When we bring a new baby home, we want to do everything to make our new family member comfortable. We got a sheepskin as a shower gift- put it under baby! Cover her with an extra blanket- don’t want her to get chilly. Put some stuffed animals in the bed with her- it makes her so much cuter. Uh oh she is crying- there, she is sleeping quieter now when I roll her on her stomach. Still crying-I’ll bring her into bed with me. I’ve got to feed her in a half hour anyway.
Sounds great, right? Unfortunately, everything I just mentioned doubles baby’s risk for crib death, or Sudden Infant Death Syndrome. SIDS is a rare but devastating event, where baby is found in bed dead for no apparent reason. In the past two decades it has been discovered that crib death happens when babies smother. Their faces get stuck in thick and soft bedding, or stuck under a heavily sleeping adult, and new babies don’t have the ability to roll over or do a push-up to save themselves. In fact, babies really can’t save themselves until they can sit up on their own, which usually doesn’t happen until after 6 months of age.
The American Academy of Pediatrics rolled out their “Back To Sleep” campaign 20 years ago. The idea was to let every new family know that babies should sleep on their back. Since then, the rate of crib death has fallen by 50%. Besides having babies sleep on their backs, cribs should have no sheepskins, thick blankets, bumper pads, quilts, stuffed animals or toys, or pillows.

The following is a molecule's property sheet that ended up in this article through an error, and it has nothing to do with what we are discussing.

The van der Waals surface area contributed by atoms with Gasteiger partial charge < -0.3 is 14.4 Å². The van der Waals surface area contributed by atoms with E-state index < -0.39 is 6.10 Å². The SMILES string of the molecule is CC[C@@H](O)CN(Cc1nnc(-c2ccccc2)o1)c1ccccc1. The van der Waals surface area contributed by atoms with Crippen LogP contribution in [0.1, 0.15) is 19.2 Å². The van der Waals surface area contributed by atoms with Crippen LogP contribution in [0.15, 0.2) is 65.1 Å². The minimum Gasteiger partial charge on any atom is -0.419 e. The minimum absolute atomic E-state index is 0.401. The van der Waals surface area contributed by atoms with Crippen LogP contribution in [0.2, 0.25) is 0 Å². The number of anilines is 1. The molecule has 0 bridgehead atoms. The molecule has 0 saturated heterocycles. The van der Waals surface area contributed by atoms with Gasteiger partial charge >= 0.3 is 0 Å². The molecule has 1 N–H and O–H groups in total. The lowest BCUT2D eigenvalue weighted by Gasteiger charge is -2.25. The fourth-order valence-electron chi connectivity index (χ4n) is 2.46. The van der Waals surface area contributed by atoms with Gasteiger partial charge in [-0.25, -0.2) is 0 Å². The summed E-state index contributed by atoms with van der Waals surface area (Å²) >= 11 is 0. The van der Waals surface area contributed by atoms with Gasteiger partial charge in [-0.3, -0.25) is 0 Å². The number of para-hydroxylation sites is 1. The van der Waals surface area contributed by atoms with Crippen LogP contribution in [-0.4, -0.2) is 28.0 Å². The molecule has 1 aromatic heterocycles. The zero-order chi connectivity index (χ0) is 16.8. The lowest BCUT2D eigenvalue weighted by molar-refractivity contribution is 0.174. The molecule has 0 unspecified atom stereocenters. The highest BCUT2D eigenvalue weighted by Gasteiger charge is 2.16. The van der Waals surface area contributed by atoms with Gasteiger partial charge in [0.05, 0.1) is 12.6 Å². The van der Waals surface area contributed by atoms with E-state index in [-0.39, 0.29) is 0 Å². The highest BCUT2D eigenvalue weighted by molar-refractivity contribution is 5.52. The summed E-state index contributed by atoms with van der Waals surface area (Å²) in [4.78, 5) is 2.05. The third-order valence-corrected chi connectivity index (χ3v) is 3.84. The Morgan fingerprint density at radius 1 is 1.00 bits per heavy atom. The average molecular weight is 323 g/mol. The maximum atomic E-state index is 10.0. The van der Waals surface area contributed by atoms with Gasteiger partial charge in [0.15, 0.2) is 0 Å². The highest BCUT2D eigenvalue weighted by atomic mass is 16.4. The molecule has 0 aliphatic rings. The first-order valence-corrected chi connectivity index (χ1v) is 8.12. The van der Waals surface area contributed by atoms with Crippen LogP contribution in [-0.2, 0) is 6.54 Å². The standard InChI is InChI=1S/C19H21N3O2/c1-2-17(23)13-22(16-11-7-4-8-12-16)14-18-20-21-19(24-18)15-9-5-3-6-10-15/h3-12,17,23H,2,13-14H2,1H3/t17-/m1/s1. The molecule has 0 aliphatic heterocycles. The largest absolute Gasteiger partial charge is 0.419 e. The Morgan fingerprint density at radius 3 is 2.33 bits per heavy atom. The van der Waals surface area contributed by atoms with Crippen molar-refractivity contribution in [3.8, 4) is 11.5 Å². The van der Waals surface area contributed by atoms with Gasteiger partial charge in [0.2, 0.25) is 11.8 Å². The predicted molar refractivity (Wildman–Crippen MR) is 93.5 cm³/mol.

Babies should sleep only in cribs. Babies in beds get accidentally smothered by sleeping adults, or shoved to a corner where they get stuck between the bed and a wall. Also, babies should not sleep on couches with adults. My last crib death case happened when a father took a nap with his new baby on a couch, and when he woke up baby was dead, suffocated face down between him and the cushions.
Finally, a lot parents are worried that if baby is on his back, he may choke on saliva or spit-up. Not to worry! Babies have been designed to handle spit up or mucus by coughing, gagging, and swallowing, to protect and clear the airway. No baby with a normal brain and reflexes has died from choking on mucus or spit up.
So put that baby Back To Sleep, on his back. Feel free to use a pacifier- new evidence suggests that pacifiers are protective against SIDS, and help babies sleep quieter on their backs. Resist the temptation to fill the crib with soft stuff you think will make baby more comfortable- that only makes it more dangerous. Then after feeding baby at night, put him Back in his crib, where he belongs.